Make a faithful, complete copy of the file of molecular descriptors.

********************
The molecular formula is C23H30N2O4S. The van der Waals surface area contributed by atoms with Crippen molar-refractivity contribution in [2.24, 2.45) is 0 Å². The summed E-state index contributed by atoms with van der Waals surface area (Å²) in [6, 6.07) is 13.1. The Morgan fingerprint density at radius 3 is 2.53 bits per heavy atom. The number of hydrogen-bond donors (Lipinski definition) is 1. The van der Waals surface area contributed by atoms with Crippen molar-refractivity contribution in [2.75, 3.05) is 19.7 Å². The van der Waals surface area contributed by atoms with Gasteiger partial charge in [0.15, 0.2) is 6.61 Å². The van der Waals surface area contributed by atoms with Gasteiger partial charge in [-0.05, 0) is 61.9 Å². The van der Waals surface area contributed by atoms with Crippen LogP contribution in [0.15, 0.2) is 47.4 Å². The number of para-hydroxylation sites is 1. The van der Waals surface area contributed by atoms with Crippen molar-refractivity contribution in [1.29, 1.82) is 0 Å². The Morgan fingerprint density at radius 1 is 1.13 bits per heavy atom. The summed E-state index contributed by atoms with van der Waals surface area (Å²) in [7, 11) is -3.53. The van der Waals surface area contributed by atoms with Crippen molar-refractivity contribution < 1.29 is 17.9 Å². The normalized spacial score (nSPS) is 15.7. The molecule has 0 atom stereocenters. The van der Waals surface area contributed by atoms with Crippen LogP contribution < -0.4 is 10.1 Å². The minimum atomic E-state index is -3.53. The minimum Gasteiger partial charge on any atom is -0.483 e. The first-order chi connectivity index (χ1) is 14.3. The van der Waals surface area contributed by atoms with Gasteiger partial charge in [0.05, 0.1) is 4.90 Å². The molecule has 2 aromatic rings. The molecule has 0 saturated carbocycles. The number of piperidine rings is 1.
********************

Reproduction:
The molecular formula is C23H30N2O4S. The van der Waals surface area contributed by atoms with Crippen molar-refractivity contribution in [2.24, 2.45) is 0 Å². The summed E-state index contributed by atoms with van der Waals surface area (Å²) in [6, 6.07) is 13.1. The Morgan fingerprint density at radius 3 is 2.53 bits per heavy atom. The number of hydrogen-bond donors (Lipinski definition) is 1. The van der Waals surface area contributed by atoms with Crippen molar-refractivity contribution in [2.75, 3.05) is 19.7 Å². The van der Waals surface area contributed by atoms with Gasteiger partial charge in [0.15, 0.2) is 6.61 Å². The van der Waals surface area contributed by atoms with Gasteiger partial charge in [-0.05, 0) is 61.9 Å². The van der Waals surface area contributed by atoms with Crippen LogP contribution in [0.15, 0.2) is 47.4 Å². The number of para-hydroxylation sites is 1. The van der Waals surface area contributed by atoms with Crippen molar-refractivity contribution in [1.29, 1.82) is 0 Å². The Morgan fingerprint density at radius 1 is 1.13 bits per heavy atom. The summed E-state index contributed by atoms with van der Waals surface area (Å²) in [7, 11) is -3.53. The van der Waals surface area contributed by atoms with Crippen molar-refractivity contribution < 1.29 is 17.9 Å². The normalized spacial score (nSPS) is 15.7. The molecule has 0 atom stereocenters. The van der Waals surface area contributed by atoms with Crippen LogP contribution < -0.4 is 10.1 Å². The minimum atomic E-state index is -3.53. The minimum Gasteiger partial charge on any atom is -0.483 e. The first-order chi connectivity index (χ1) is 14.3. The van der Waals surface area contributed by atoms with Gasteiger partial charge in [0.05, 0.1) is 4.90 Å². The molecule has 2 aromatic rings. The molecule has 0 saturated carbocycles. The number of piperidine rings is 1.